On its own, divorce is a very complicated matter. When one or both of the parties involved in a divorce are members of the military, the situation may become significantly more complex. Despite the fact that service members must address all of the same issues as civilian divorces, they may be faced with additional complications. Depending on the service member, he or she may be involved in training or a deployment in a place that may make the divorce more difficult. A military member may be unavailable for days, weeks, or months at a time, making it near impossible to serve papers or meet for counseling sessions. If you are getting divorced as a service member or the spouse of one, it is important to have a Rockland County military divorce attorney who can represent your needs through the process. Contact The Law Office of Peter L. Jameson, PLLC to schedule a consultation today.
Any couple, regardless of military status, must meet a residency requirement in order to begin the divorce. The reason for a residency requirement is simply that the state needs to determine which court has jurisdiction over the case. Often, divorcing couples get divorced in the county and state in which they currently reside. However, this is not always easy to establish for members of the military because they may not spend more than a few months in one place before moving to the next. As a result, both New York State and the federal government has provided other options. Military couples can file for divorce in the state where the couple has established legal residence, where the service member is stationed, or where the service member claims legal residency.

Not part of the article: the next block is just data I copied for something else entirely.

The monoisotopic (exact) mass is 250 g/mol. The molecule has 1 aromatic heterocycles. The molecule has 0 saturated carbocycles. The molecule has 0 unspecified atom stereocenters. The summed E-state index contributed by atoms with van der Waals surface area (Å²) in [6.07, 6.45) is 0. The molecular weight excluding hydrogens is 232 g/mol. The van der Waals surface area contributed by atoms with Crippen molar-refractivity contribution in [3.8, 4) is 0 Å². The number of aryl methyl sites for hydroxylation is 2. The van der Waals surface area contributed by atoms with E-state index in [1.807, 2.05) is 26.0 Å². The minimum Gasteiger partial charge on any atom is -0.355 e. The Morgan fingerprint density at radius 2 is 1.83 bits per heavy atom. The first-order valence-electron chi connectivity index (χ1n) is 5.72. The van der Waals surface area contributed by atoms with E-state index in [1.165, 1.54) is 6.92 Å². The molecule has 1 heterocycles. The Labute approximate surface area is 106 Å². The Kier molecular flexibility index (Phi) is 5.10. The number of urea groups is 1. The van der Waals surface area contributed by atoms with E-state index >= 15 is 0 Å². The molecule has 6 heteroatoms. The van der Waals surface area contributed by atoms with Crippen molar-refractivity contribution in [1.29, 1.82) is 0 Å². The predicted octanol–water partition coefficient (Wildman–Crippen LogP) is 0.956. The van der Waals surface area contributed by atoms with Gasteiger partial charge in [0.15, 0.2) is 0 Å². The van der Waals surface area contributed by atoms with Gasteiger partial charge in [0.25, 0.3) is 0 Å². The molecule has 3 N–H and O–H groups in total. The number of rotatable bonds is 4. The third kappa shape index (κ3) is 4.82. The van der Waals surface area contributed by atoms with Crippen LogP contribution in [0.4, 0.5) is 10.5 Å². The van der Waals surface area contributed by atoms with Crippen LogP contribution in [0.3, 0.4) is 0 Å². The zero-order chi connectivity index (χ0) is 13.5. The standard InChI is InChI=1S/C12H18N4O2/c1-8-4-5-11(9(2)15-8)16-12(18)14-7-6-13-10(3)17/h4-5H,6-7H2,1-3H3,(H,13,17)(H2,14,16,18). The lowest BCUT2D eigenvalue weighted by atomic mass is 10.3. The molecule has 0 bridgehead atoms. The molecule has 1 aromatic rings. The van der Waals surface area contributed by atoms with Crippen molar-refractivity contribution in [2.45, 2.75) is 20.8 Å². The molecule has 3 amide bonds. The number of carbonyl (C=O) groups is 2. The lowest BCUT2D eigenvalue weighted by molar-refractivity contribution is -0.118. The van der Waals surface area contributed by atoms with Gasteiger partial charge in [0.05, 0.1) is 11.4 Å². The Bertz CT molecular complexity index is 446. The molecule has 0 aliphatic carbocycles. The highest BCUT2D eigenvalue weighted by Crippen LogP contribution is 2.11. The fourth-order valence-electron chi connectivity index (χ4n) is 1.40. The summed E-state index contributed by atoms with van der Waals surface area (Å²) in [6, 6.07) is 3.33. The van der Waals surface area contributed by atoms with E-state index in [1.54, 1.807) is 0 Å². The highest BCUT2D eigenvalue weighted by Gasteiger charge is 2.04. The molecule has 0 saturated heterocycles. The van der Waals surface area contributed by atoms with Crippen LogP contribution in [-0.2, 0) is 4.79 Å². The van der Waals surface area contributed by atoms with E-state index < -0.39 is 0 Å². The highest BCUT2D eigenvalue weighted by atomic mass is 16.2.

Child custody is often one of the most emotional topics to address when it comes to divorce. Oftentimes, servicemembers are worried that they will lose custody because of frequent time away from home. However, both parents have equal entitlement to child custody in the eyes of the court.
One of the biggest challenges that service members face as they go through a divorce is the almost impossible task of being present for all court dates due to a busy work schedule, deployments, and long training exercises. The federal government recognized this challenge and ruled in the Service members Civil Relief Act that courts are not permitted to make a default judgment in the event that the service member isn’t present because they are on duty. The law requires that either the service member or their legal counsel is present in court for any decisions regarding property distribution, alimony, child support, and child support, amongst others.
One major concern for members of the military facing divorce is the issue of pension. Many service members wonder if their military pension is marital property. The Uniformed Services Former Spouse Protection Act of 1982 ruled that in some circumstances, a military pension can be divided equitably in a divorce. This is applicable when the couple has been married for 10 years during a 10-year period that they were on active duty in the military. This is known as the 10/10 rule.
When a member of the military or the spouse of one needs guidance in a divorce or family law matter, our firm is here to help. The Law Office of Peter L. Jameson, PLLC understands that a difficult situation is compounded by one party being a service member. Contact The Law Office of Peter L. Jameson, PLLC to schedule a consultation.
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